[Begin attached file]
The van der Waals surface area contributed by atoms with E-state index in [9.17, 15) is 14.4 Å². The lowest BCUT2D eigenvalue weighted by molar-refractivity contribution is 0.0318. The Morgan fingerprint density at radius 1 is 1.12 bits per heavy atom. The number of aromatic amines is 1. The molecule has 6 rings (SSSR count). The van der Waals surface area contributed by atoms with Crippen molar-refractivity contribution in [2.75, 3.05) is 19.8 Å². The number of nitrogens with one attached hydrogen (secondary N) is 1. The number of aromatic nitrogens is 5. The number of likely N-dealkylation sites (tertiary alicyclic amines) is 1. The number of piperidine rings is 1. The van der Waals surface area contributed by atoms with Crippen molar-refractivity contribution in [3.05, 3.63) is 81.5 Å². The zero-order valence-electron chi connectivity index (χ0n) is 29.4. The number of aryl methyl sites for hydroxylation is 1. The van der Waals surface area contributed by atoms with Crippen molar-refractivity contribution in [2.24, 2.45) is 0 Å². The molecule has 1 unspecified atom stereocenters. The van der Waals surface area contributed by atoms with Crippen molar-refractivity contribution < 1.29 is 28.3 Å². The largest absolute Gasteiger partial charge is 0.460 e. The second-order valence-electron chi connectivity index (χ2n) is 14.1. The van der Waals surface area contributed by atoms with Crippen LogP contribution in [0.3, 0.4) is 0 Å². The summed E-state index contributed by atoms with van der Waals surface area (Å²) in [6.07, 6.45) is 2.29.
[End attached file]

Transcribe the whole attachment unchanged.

The van der Waals surface area contributed by atoms with E-state index in [9.17, 15) is 14.4 Å². The lowest BCUT2D eigenvalue weighted by molar-refractivity contribution is 0.0318. The Morgan fingerprint density at radius 1 is 1.12 bits per heavy atom. The number of aromatic amines is 1. The molecule has 6 rings (SSSR count). The van der Waals surface area contributed by atoms with Crippen molar-refractivity contribution in [2.75, 3.05) is 19.8 Å². The number of nitrogens with one attached hydrogen (secondary N) is 1. The number of aromatic nitrogens is 5. The number of likely N-dealkylation sites (tertiary alicyclic amines) is 1. The number of piperidine rings is 1. The van der Waals surface area contributed by atoms with Crippen molar-refractivity contribution in [3.05, 3.63) is 81.5 Å². The zero-order valence-electron chi connectivity index (χ0n) is 29.4. The number of aryl methyl sites for hydroxylation is 1. The van der Waals surface area contributed by atoms with Crippen molar-refractivity contribution in [2.24, 2.45) is 0 Å². The molecule has 1 unspecified atom stereocenters. The van der Waals surface area contributed by atoms with Crippen molar-refractivity contribution < 1.29 is 28.3 Å². The largest absolute Gasteiger partial charge is 0.460 e. The second-order valence-electron chi connectivity index (χ2n) is 14.1. The van der Waals surface area contributed by atoms with Crippen LogP contribution in [0.3, 0.4) is 0 Å². The summed E-state index contributed by atoms with van der Waals surface area (Å²) in [6.07, 6.45) is 2.29.